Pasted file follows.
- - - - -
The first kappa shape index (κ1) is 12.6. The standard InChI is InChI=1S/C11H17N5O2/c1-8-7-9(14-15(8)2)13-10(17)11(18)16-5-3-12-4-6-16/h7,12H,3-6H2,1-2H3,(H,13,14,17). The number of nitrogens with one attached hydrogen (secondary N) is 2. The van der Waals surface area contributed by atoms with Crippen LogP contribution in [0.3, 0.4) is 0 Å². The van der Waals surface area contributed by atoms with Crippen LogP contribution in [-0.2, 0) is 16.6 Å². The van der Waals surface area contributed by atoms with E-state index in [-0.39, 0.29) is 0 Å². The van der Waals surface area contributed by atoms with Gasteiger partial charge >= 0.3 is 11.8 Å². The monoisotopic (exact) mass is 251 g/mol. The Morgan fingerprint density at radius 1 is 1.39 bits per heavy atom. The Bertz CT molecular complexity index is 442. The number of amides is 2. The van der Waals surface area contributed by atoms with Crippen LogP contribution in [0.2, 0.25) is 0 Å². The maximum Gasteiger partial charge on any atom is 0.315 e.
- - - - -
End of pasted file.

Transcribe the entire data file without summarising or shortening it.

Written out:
The first kappa shape index (κ1) is 12.6. The standard InChI is InChI=1S/C11H17N5O2/c1-8-7-9(14-15(8)2)13-10(17)11(18)16-5-3-12-4-6-16/h7,12H,3-6H2,1-2H3,(H,13,14,17). The number of nitrogens with one attached hydrogen (secondary N) is 2. The van der Waals surface area contributed by atoms with Crippen LogP contribution in [0.3, 0.4) is 0 Å². The van der Waals surface area contributed by atoms with Crippen LogP contribution in [-0.2, 0) is 16.6 Å². The van der Waals surface area contributed by atoms with E-state index in [-0.39, 0.29) is 0 Å². The van der Waals surface area contributed by atoms with Gasteiger partial charge >= 0.3 is 11.8 Å². The monoisotopic (exact) mass is 251 g/mol. The Morgan fingerprint density at radius 1 is 1.39 bits per heavy atom. The Bertz CT molecular complexity index is 442. The number of amides is 2. The van der Waals surface area contributed by atoms with Crippen LogP contribution in [0.2, 0.25) is 0 Å². The maximum Gasteiger partial charge on any atom is 0.315 e.